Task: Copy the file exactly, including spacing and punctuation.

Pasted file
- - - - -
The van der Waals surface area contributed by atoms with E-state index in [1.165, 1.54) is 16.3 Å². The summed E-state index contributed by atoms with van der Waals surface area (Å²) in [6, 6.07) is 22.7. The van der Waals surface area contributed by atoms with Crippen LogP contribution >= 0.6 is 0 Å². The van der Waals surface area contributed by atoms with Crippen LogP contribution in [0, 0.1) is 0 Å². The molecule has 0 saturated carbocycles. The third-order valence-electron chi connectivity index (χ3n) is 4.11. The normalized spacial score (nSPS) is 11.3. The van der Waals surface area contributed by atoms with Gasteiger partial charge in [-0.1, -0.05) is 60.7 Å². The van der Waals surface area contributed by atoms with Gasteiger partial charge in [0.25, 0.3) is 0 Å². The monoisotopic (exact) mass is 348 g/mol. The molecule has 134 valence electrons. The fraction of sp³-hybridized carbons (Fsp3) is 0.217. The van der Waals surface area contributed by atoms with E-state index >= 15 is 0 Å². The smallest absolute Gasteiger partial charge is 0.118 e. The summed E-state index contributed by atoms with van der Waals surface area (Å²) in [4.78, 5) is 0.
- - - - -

The van der Waals surface area contributed by atoms with E-state index in [1.165, 1.54) is 16.3 Å². The summed E-state index contributed by atoms with van der Waals surface area (Å²) in [6, 6.07) is 22.7. The van der Waals surface area contributed by atoms with Crippen LogP contribution >= 0.6 is 0 Å². The van der Waals surface area contributed by atoms with Crippen LogP contribution in [0, 0.1) is 0 Å². The molecule has 0 saturated carbocycles. The third-order valence-electron chi connectivity index (χ3n) is 4.11. The normalized spacial score (nSPS) is 11.3. The van der Waals surface area contributed by atoms with Gasteiger partial charge in [-0.1, -0.05) is 60.7 Å². The van der Waals surface area contributed by atoms with Gasteiger partial charge in [0.25, 0.3) is 0 Å². The monoisotopic (exact) mass is 348 g/mol. The molecule has 134 valence electrons. The fraction of sp³-hybridized carbons (Fsp3) is 0.217. The van der Waals surface area contributed by atoms with E-state index >= 15 is 0 Å². The smallest absolute Gasteiger partial charge is 0.118 e. The summed E-state index contributed by atoms with van der Waals surface area (Å²) in [4.78, 5) is 0.